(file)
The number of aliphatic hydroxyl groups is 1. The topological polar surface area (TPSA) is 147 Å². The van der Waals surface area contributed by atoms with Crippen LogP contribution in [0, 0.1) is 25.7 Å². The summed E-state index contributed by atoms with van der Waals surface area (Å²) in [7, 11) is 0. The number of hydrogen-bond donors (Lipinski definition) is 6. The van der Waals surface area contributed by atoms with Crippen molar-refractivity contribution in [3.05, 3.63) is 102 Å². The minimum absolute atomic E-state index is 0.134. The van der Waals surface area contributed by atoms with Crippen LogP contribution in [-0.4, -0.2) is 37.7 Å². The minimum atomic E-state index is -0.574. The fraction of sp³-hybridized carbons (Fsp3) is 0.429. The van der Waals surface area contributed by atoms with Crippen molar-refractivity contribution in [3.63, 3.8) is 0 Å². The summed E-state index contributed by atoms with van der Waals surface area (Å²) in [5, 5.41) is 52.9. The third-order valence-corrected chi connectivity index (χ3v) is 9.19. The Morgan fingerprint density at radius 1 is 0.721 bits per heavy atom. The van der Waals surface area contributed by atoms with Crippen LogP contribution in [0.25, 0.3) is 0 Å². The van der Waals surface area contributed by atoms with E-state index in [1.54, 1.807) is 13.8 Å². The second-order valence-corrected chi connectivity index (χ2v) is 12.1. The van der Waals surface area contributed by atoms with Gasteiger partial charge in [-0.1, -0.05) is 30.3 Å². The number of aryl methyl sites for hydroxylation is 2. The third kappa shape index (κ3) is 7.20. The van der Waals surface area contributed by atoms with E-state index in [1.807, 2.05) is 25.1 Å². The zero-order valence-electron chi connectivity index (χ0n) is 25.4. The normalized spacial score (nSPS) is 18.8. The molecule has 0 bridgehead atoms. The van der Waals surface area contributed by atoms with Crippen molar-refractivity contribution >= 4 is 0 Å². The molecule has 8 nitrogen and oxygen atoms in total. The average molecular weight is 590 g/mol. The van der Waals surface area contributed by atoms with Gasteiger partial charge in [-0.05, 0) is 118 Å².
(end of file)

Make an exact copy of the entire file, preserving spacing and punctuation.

The number of aliphatic hydroxyl groups is 1. The topological polar surface area (TPSA) is 147 Å². The van der Waals surface area contributed by atoms with Crippen LogP contribution in [0, 0.1) is 25.7 Å². The summed E-state index contributed by atoms with van der Waals surface area (Å²) in [7, 11) is 0. The number of hydrogen-bond donors (Lipinski definition) is 6. The van der Waals surface area contributed by atoms with Crippen molar-refractivity contribution in [3.05, 3.63) is 102 Å². The minimum absolute atomic E-state index is 0.134. The van der Waals surface area contributed by atoms with Crippen LogP contribution in [-0.4, -0.2) is 37.7 Å². The minimum atomic E-state index is -0.574. The fraction of sp³-hybridized carbons (Fsp3) is 0.429. The van der Waals surface area contributed by atoms with Crippen molar-refractivity contribution in [3.63, 3.8) is 0 Å². The summed E-state index contributed by atoms with van der Waals surface area (Å²) in [5, 5.41) is 52.9. The third-order valence-corrected chi connectivity index (χ3v) is 9.19. The Morgan fingerprint density at radius 1 is 0.721 bits per heavy atom. The van der Waals surface area contributed by atoms with Crippen LogP contribution in [0.25, 0.3) is 0 Å². The van der Waals surface area contributed by atoms with E-state index in [1.54, 1.807) is 13.8 Å². The second-order valence-corrected chi connectivity index (χ2v) is 12.1. The van der Waals surface area contributed by atoms with Gasteiger partial charge in [-0.1, -0.05) is 30.3 Å². The number of aryl methyl sites for hydroxylation is 2. The third kappa shape index (κ3) is 7.20. The van der Waals surface area contributed by atoms with E-state index in [1.807, 2.05) is 25.1 Å². The zero-order valence-electron chi connectivity index (χ0n) is 25.4. The normalized spacial score (nSPS) is 18.8. The molecule has 0 bridgehead atoms. The van der Waals surface area contributed by atoms with Crippen molar-refractivity contribution >= 4 is 0 Å². The molecule has 8 nitrogen and oxygen atoms in total. The average molecular weight is 590 g/mol. The van der Waals surface area contributed by atoms with Gasteiger partial charge in [-0.05, 0) is 118 Å².